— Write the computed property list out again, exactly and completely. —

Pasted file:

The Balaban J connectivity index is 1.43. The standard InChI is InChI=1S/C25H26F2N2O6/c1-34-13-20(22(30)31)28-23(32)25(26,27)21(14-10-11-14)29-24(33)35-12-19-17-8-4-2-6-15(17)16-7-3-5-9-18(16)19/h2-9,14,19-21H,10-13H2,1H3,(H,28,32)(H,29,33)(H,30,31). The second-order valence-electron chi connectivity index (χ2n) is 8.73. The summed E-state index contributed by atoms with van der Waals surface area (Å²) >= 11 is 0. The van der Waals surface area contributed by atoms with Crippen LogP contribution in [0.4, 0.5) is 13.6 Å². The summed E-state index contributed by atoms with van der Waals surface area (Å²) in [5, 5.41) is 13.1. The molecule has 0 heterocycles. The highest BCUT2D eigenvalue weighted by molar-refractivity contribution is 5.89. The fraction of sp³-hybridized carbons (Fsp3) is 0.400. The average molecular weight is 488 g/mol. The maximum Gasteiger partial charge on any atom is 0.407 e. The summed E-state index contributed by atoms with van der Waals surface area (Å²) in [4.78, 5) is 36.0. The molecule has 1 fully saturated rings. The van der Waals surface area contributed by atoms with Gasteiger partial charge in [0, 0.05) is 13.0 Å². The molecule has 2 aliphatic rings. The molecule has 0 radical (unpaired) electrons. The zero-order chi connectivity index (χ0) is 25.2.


The Balaban J connectivity index is 1.43. The standard InChI is InChI=1S/C25H26F2N2O6/c1-34-13-20(22(30)31)28-23(32)25(26,27)21(14-10-11-14)29-24(33)35-12-19-17-8-4-2-6-15(17)16-7-3-5-9-18(16)19/h2-9,14,19-21H,10-13H2,1H3,(H,28,32)(H,29,33)(H,30,31). The second-order valence-electron chi connectivity index (χ2n) is 8.73. The summed E-state index contributed by atoms with van der Waals surface area (Å²) >= 11 is 0. The van der Waals surface area contributed by atoms with Crippen LogP contribution in [0.4, 0.5) is 13.6 Å². The summed E-state index contributed by atoms with van der Waals surface area (Å²) in [5, 5.41) is 13.1. The molecule has 0 heterocycles. The highest BCUT2D eigenvalue weighted by molar-refractivity contribution is 5.89. The fraction of sp³-hybridized carbons (Fsp3) is 0.400. The average molecular weight is 488 g/mol. The maximum Gasteiger partial charge on any atom is 0.407 e. The summed E-state index contributed by atoms with van der Waals surface area (Å²) in [4.78, 5) is 36.0. The molecule has 1 fully saturated rings. The van der Waals surface area contributed by atoms with Gasteiger partial charge in [0, 0.05) is 13.0 Å². The molecule has 2 aliphatic rings. The molecule has 0 radical (unpaired) electrons. The zero-order chi connectivity index (χ0) is 25.2.